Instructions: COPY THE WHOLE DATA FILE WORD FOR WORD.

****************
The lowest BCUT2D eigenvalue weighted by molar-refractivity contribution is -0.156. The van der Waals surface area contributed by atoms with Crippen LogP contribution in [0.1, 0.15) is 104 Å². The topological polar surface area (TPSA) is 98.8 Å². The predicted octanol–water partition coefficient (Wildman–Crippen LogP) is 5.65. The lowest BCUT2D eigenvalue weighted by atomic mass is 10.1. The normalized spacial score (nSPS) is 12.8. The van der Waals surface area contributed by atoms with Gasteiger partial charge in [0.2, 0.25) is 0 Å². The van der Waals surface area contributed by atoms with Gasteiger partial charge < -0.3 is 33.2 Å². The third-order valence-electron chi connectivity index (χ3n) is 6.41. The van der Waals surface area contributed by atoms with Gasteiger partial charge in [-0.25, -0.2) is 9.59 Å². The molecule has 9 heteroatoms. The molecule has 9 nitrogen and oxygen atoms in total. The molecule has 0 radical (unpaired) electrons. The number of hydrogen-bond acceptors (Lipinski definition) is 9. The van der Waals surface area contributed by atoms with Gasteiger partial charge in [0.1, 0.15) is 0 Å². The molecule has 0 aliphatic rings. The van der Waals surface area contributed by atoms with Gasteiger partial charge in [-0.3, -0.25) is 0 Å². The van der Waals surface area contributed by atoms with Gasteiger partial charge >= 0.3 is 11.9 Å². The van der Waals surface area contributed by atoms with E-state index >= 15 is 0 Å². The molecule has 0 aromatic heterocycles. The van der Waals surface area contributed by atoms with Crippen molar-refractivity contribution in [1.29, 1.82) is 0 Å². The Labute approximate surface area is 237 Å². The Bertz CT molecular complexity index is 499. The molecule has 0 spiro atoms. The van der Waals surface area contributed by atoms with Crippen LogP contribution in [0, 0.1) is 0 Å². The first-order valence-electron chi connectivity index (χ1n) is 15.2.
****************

The lowest BCUT2D eigenvalue weighted by molar-refractivity contribution is -0.156. The van der Waals surface area contributed by atoms with Crippen LogP contribution in [0.1, 0.15) is 104 Å². The topological polar surface area (TPSA) is 98.8 Å². The predicted octanol–water partition coefficient (Wildman–Crippen LogP) is 5.65. The lowest BCUT2D eigenvalue weighted by atomic mass is 10.1. The normalized spacial score (nSPS) is 12.8. The van der Waals surface area contributed by atoms with Gasteiger partial charge in [0.2, 0.25) is 0 Å². The van der Waals surface area contributed by atoms with Gasteiger partial charge < -0.3 is 33.2 Å². The third-order valence-electron chi connectivity index (χ3n) is 6.41. The van der Waals surface area contributed by atoms with Gasteiger partial charge in [-0.25, -0.2) is 9.59 Å². The molecule has 9 heteroatoms. The molecule has 9 nitrogen and oxygen atoms in total. The molecule has 0 radical (unpaired) electrons. The number of hydrogen-bond acceptors (Lipinski definition) is 9. The van der Waals surface area contributed by atoms with Gasteiger partial charge in [0.1, 0.15) is 0 Å². The molecule has 0 aliphatic rings. The van der Waals surface area contributed by atoms with Gasteiger partial charge in [-0.3, -0.25) is 0 Å². The van der Waals surface area contributed by atoms with Gasteiger partial charge >= 0.3 is 11.9 Å². The van der Waals surface area contributed by atoms with E-state index >= 15 is 0 Å². The molecule has 0 aromatic heterocycles. The van der Waals surface area contributed by atoms with Crippen molar-refractivity contribution in [1.29, 1.82) is 0 Å². The Labute approximate surface area is 237 Å². The Bertz CT molecular complexity index is 499. The molecule has 0 spiro atoms. The van der Waals surface area contributed by atoms with Crippen LogP contribution in [0, 0.1) is 0 Å². The first-order valence-electron chi connectivity index (χ1n) is 15.2.